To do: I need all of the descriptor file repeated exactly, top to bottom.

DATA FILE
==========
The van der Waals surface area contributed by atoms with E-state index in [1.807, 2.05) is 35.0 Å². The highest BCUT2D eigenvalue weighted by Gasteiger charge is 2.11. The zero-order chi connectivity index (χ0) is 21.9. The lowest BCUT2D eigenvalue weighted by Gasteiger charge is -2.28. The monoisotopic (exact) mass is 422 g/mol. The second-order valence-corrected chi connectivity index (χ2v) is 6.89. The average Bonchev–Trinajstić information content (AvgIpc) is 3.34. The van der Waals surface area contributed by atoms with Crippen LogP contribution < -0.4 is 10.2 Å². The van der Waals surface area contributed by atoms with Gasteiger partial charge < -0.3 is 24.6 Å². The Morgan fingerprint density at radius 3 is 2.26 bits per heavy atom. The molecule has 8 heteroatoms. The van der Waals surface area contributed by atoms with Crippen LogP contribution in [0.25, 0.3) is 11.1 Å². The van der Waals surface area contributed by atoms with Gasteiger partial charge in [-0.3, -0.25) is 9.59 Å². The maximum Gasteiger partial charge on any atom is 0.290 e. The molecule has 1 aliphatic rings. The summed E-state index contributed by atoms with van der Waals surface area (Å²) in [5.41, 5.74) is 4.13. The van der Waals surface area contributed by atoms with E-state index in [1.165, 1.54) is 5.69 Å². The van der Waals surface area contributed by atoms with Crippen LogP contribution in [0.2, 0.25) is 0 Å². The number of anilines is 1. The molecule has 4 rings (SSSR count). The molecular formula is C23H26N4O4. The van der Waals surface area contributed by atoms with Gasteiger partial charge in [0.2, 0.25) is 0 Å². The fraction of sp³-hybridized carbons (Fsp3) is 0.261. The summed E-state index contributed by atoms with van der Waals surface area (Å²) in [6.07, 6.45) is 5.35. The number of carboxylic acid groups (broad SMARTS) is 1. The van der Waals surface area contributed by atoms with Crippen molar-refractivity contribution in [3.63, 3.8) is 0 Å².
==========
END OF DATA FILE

The van der Waals surface area contributed by atoms with E-state index in [1.807, 2.05) is 35.0 Å². The highest BCUT2D eigenvalue weighted by Gasteiger charge is 2.11. The zero-order chi connectivity index (χ0) is 21.9. The lowest BCUT2D eigenvalue weighted by Gasteiger charge is -2.28. The monoisotopic (exact) mass is 422 g/mol. The second-order valence-corrected chi connectivity index (χ2v) is 6.89. The average Bonchev–Trinajstić information content (AvgIpc) is 3.34. The van der Waals surface area contributed by atoms with Crippen LogP contribution < -0.4 is 10.2 Å². The van der Waals surface area contributed by atoms with Gasteiger partial charge < -0.3 is 24.6 Å². The Morgan fingerprint density at radius 3 is 2.26 bits per heavy atom. The molecule has 8 heteroatoms. The van der Waals surface area contributed by atoms with Crippen LogP contribution in [0.25, 0.3) is 11.1 Å². The van der Waals surface area contributed by atoms with Gasteiger partial charge in [-0.3, -0.25) is 9.59 Å². The maximum Gasteiger partial charge on any atom is 0.290 e. The molecule has 1 aliphatic rings. The summed E-state index contributed by atoms with van der Waals surface area (Å²) in [5.41, 5.74) is 4.13. The van der Waals surface area contributed by atoms with E-state index in [1.165, 1.54) is 5.69 Å². The van der Waals surface area contributed by atoms with Crippen LogP contribution in [0.2, 0.25) is 0 Å². The number of anilines is 1. The molecule has 4 rings (SSSR count). The molecular formula is C23H26N4O4. The van der Waals surface area contributed by atoms with Gasteiger partial charge in [0.2, 0.25) is 0 Å². The fraction of sp³-hybridized carbons (Fsp3) is 0.261. The summed E-state index contributed by atoms with van der Waals surface area (Å²) in [6.07, 6.45) is 5.35. The number of carboxylic acid groups (broad SMARTS) is 1. The van der Waals surface area contributed by atoms with Crippen molar-refractivity contribution in [3.63, 3.8) is 0 Å².